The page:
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Te reo Māori in homes - 500,000 hours

19 May 2008

Media Release

Te reo Māori in homes - 500,000 hours

“Māori programming has elevated the status, knowledge and use of te reo Māori in homes throughout Aotearoa”, says Huhana Rokx, Chief Executive Officer of Te Taura Whiri i te Reo Māori.

Today Te Māngai Pāho, the Māori Broadcasting Authority launches a CD celebrating the funding of 500,000 hours in Māori programming. Te Māngai Pāho was established in 1993 to promote Māori broadcasting.

“Acknowledgement must be made to all those who have paved the way, Ngā Tamatoa and Te Reo Māori Society who petitioned Parliament in 1972 for te reo Māori to be promoted; Ngā Kaiwhakapūmau i te Reo who lodged the Te Reo Māori claim in 1985, which led to the advent of Māori radio and the Māori Television Service”, says Huhana.

The first Māori radio station, Te Upoko o te Ika went to air in 1987. New Zealand now has 21 iwi radio stations broadcasting Māori language to the nation enabling Māori language to reach people at home and be a part of every day life.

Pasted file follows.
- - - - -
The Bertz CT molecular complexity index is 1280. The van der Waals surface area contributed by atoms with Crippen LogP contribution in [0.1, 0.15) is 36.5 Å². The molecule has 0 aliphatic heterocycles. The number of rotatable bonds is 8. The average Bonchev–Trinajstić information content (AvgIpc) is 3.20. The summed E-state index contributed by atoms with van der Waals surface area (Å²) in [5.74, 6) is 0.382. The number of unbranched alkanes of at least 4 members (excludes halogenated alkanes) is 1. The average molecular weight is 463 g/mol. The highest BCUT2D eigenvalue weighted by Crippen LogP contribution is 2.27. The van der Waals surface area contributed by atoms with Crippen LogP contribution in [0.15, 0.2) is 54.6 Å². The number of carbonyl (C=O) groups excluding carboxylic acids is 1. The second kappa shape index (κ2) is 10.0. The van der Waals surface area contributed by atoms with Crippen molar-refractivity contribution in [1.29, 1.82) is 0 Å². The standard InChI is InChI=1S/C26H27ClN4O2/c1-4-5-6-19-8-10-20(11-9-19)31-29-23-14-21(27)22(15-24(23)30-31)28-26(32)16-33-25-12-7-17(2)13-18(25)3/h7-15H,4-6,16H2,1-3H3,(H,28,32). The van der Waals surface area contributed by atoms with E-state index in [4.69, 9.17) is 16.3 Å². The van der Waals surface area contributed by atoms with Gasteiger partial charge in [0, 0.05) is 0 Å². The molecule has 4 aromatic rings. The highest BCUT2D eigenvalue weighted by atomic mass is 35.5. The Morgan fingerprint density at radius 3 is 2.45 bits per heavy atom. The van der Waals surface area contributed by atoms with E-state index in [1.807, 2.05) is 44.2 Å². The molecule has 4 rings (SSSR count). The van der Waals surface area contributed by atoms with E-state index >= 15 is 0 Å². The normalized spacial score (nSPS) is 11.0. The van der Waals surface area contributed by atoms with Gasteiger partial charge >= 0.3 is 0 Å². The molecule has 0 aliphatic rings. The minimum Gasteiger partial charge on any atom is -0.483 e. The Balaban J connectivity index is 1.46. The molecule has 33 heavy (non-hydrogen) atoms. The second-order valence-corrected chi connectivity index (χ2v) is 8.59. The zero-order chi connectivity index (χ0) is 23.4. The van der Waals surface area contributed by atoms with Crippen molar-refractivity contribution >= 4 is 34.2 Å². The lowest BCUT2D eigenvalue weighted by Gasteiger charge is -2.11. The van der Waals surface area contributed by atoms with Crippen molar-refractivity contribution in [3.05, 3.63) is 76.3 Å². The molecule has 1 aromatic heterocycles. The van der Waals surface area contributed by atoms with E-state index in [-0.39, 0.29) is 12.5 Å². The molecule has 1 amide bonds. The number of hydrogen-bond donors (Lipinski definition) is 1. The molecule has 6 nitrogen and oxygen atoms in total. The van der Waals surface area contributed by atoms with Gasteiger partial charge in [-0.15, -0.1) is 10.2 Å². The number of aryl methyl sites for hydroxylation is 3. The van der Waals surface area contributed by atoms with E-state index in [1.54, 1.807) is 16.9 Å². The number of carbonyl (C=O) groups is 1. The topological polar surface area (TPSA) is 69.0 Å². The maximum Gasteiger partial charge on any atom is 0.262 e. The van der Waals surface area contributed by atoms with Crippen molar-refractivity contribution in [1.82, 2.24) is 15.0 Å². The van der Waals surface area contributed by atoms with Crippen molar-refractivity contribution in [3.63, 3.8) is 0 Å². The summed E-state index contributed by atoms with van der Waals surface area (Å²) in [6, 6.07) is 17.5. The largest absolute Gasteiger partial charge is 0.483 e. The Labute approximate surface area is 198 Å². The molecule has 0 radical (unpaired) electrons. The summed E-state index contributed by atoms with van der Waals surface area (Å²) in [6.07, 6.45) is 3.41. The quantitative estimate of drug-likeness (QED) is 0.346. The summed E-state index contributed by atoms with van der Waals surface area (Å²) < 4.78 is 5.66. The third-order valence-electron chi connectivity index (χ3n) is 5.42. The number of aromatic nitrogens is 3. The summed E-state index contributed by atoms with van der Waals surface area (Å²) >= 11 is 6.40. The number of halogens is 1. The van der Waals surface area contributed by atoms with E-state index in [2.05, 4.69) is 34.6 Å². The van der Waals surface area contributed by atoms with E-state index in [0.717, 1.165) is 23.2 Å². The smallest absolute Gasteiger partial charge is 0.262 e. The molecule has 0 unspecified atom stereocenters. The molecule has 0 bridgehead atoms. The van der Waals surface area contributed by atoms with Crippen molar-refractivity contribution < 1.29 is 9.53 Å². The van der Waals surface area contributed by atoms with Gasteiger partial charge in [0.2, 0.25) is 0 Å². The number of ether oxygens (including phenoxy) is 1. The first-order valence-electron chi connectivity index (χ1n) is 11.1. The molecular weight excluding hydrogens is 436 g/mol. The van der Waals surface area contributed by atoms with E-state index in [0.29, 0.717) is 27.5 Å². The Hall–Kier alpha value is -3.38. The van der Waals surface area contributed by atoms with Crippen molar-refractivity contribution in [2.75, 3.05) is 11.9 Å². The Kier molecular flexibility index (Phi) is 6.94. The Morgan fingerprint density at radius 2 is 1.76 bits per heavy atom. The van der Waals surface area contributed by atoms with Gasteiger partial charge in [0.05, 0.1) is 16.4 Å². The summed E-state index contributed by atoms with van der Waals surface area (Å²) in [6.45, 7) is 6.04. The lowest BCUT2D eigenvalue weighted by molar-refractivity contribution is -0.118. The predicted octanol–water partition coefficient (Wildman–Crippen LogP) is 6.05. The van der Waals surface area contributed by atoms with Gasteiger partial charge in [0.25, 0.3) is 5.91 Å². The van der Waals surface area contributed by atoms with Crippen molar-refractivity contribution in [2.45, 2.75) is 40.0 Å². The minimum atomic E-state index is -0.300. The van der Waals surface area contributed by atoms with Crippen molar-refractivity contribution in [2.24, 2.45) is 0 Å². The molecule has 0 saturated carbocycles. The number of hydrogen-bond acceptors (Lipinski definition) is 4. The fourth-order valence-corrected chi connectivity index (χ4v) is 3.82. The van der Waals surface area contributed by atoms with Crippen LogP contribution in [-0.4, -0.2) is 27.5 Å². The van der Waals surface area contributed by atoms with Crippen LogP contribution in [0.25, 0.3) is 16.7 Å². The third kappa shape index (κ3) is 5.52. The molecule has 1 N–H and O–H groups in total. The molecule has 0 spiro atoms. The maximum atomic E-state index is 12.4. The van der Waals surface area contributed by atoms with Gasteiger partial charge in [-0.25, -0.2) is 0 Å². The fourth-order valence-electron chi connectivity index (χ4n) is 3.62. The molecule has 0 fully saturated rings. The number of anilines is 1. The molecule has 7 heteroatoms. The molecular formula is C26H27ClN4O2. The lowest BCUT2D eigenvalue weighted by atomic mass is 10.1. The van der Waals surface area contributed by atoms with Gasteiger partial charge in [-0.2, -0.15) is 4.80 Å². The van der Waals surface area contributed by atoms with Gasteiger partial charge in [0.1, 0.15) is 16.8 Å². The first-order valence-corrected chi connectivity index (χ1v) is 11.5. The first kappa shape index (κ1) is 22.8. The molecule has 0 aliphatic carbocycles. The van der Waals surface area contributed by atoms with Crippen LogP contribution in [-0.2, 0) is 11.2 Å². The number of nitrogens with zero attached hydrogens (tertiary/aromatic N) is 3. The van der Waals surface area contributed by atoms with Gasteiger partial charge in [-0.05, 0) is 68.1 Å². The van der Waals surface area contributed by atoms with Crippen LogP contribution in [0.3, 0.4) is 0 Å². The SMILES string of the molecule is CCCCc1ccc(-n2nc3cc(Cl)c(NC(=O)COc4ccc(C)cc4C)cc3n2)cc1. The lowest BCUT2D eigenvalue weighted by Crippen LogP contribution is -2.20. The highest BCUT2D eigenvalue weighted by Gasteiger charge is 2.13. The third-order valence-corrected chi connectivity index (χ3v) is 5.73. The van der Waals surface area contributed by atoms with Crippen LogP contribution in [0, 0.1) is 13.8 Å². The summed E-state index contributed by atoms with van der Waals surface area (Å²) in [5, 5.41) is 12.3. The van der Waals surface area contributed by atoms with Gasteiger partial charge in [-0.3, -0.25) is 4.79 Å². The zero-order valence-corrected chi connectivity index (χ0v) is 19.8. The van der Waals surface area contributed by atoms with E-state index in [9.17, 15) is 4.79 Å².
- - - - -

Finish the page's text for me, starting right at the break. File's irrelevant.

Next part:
“In 2004 Māori Television was launched which also has a key role in taking te reo Māori into all homes, making it part of everyday activities and supporting intergenerational language transmission which is a vital aspect of Māori language revitalisation”, says Huhana Rokx.

“A living language is a language spoken everyday in the home and we look to Māori broadcasting to promote the notion of whānau valuing and using as much te reo Māori as they can in their home”, says Huhana Rokx.

“Māori language is a living national taonga for all New Zealanders and is what makes us unique. This year’s Māori Language Week is celebrating Te Reo i te Kāinga, Māori Language in the Home, and 500,000 hours of Māori programming dramatically increases the visibility and presence of te reo Māori in all homes in Aotearoa.”


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